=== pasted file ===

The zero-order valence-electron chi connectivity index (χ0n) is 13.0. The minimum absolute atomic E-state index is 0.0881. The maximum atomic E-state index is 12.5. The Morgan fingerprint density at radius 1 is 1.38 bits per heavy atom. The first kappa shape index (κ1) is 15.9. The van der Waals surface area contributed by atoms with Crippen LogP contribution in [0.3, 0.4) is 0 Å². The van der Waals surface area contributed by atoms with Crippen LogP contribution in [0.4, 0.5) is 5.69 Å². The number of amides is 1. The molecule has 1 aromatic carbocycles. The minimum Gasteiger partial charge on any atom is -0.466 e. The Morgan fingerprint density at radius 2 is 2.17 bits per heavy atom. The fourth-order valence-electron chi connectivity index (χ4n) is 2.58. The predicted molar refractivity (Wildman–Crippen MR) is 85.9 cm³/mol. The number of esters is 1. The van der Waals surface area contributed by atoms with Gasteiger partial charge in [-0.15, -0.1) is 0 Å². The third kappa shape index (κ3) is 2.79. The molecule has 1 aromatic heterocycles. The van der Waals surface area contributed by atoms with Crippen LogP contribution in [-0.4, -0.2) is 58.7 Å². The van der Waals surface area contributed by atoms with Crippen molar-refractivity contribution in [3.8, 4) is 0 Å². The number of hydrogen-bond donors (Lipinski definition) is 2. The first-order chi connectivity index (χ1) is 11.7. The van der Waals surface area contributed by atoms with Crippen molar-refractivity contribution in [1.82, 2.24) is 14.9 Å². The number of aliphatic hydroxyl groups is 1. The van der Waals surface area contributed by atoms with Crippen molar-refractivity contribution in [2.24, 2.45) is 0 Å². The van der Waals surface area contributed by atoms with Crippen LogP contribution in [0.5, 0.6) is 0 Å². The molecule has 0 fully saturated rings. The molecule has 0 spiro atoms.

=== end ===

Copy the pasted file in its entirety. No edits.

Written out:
The zero-order valence-electron chi connectivity index (χ0n) is 13.0. The minimum absolute atomic E-state index is 0.0881. The maximum atomic E-state index is 12.5. The Morgan fingerprint density at radius 1 is 1.38 bits per heavy atom. The first kappa shape index (κ1) is 15.9. The van der Waals surface area contributed by atoms with Crippen LogP contribution in [0.3, 0.4) is 0 Å². The van der Waals surface area contributed by atoms with Crippen LogP contribution in [0.4, 0.5) is 5.69 Å². The number of amides is 1. The molecule has 1 aromatic carbocycles. The minimum Gasteiger partial charge on any atom is -0.466 e. The Morgan fingerprint density at radius 2 is 2.17 bits per heavy atom. The fourth-order valence-electron chi connectivity index (χ4n) is 2.58. The predicted molar refractivity (Wildman–Crippen MR) is 85.9 cm³/mol. The number of esters is 1. The van der Waals surface area contributed by atoms with Gasteiger partial charge in [-0.15, -0.1) is 0 Å². The third kappa shape index (κ3) is 2.79. The molecule has 1 aromatic heterocycles. The van der Waals surface area contributed by atoms with Crippen LogP contribution in [-0.4, -0.2) is 58.7 Å². The van der Waals surface area contributed by atoms with Crippen molar-refractivity contribution in [3.8, 4) is 0 Å². The number of hydrogen-bond donors (Lipinski definition) is 2. The first-order chi connectivity index (χ1) is 11.7. The van der Waals surface area contributed by atoms with Crippen molar-refractivity contribution in [1.82, 2.24) is 14.9 Å². The number of aliphatic hydroxyl groups is 1. The van der Waals surface area contributed by atoms with Crippen molar-refractivity contribution in [2.24, 2.45) is 0 Å². The van der Waals surface area contributed by atoms with Crippen LogP contribution in [0.5, 0.6) is 0 Å². The molecule has 0 fully saturated rings. The molecule has 0 spiro atoms.